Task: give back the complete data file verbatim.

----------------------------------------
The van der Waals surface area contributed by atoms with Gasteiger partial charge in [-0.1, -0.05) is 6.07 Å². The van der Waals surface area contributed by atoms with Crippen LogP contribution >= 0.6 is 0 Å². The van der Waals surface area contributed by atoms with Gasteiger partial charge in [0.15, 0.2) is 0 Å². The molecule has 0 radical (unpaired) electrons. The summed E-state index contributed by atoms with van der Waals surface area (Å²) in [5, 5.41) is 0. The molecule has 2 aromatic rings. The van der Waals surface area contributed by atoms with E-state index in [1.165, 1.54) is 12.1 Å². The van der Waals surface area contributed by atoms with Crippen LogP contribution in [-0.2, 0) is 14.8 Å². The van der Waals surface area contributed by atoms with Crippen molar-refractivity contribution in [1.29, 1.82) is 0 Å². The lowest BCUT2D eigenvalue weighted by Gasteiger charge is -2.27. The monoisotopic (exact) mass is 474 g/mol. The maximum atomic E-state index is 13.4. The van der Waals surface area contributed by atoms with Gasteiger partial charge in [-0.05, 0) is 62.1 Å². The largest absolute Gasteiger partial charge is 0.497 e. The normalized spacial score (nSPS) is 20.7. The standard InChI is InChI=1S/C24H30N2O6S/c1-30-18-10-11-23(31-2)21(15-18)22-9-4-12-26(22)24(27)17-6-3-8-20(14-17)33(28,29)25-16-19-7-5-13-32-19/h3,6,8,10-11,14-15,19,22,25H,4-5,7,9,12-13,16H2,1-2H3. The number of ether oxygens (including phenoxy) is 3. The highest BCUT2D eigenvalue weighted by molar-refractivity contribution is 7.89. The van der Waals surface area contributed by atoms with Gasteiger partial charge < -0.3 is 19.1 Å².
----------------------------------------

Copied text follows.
The van der Waals surface area contributed by atoms with Gasteiger partial charge in [-0.1, -0.05) is 6.07 Å². The van der Waals surface area contributed by atoms with Crippen LogP contribution >= 0.6 is 0 Å². The van der Waals surface area contributed by atoms with Gasteiger partial charge in [0.15, 0.2) is 0 Å². The molecule has 0 radical (unpaired) electrons. The summed E-state index contributed by atoms with van der Waals surface area (Å²) in [5, 5.41) is 0. The molecule has 2 aromatic rings. The van der Waals surface area contributed by atoms with E-state index in [1.165, 1.54) is 12.1 Å². The van der Waals surface area contributed by atoms with Crippen LogP contribution in [-0.2, 0) is 14.8 Å². The van der Waals surface area contributed by atoms with Crippen molar-refractivity contribution in [1.29, 1.82) is 0 Å². The lowest BCUT2D eigenvalue weighted by Gasteiger charge is -2.27. The monoisotopic (exact) mass is 474 g/mol. The maximum atomic E-state index is 13.4. The van der Waals surface area contributed by atoms with Gasteiger partial charge in [-0.05, 0) is 62.1 Å². The largest absolute Gasteiger partial charge is 0.497 e. The normalized spacial score (nSPS) is 20.7. The standard InChI is InChI=1S/C24H30N2O6S/c1-30-18-10-11-23(31-2)21(15-18)22-9-4-12-26(22)24(27)17-6-3-8-20(14-17)33(28,29)25-16-19-7-5-13-32-19/h3,6,8,10-11,14-15,19,22,25H,4-5,7,9,12-13,16H2,1-2H3. The number of ether oxygens (including phenoxy) is 3. The highest BCUT2D eigenvalue weighted by molar-refractivity contribution is 7.89. The van der Waals surface area contributed by atoms with Gasteiger partial charge < -0.3 is 19.1 Å².